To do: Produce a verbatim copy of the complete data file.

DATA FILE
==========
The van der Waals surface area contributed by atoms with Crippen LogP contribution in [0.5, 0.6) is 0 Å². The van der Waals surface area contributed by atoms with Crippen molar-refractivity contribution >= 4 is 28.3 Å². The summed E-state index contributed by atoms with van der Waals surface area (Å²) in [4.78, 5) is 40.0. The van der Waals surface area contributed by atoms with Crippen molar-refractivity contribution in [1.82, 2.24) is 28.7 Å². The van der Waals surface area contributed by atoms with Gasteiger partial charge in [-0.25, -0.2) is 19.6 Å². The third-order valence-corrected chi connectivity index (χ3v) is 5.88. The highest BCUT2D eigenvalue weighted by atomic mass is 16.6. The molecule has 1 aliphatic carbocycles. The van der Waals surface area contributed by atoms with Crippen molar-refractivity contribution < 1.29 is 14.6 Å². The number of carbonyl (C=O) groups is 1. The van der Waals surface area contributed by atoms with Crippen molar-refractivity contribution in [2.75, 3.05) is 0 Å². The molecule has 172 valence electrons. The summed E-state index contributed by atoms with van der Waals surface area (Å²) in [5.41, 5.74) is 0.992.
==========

The van der Waals surface area contributed by atoms with Crippen LogP contribution in [0.5, 0.6) is 0 Å². The van der Waals surface area contributed by atoms with Crippen molar-refractivity contribution >= 4 is 28.3 Å². The summed E-state index contributed by atoms with van der Waals surface area (Å²) in [4.78, 5) is 40.0. The van der Waals surface area contributed by atoms with Crippen molar-refractivity contribution in [1.82, 2.24) is 28.7 Å². The van der Waals surface area contributed by atoms with Gasteiger partial charge in [-0.25, -0.2) is 19.6 Å². The third-order valence-corrected chi connectivity index (χ3v) is 5.88. The highest BCUT2D eigenvalue weighted by atomic mass is 16.6. The molecule has 1 aliphatic carbocycles. The van der Waals surface area contributed by atoms with Crippen molar-refractivity contribution < 1.29 is 14.6 Å². The number of carbonyl (C=O) groups is 1. The van der Waals surface area contributed by atoms with Crippen molar-refractivity contribution in [2.75, 3.05) is 0 Å². The molecule has 172 valence electrons. The summed E-state index contributed by atoms with van der Waals surface area (Å²) in [5.41, 5.74) is 0.992.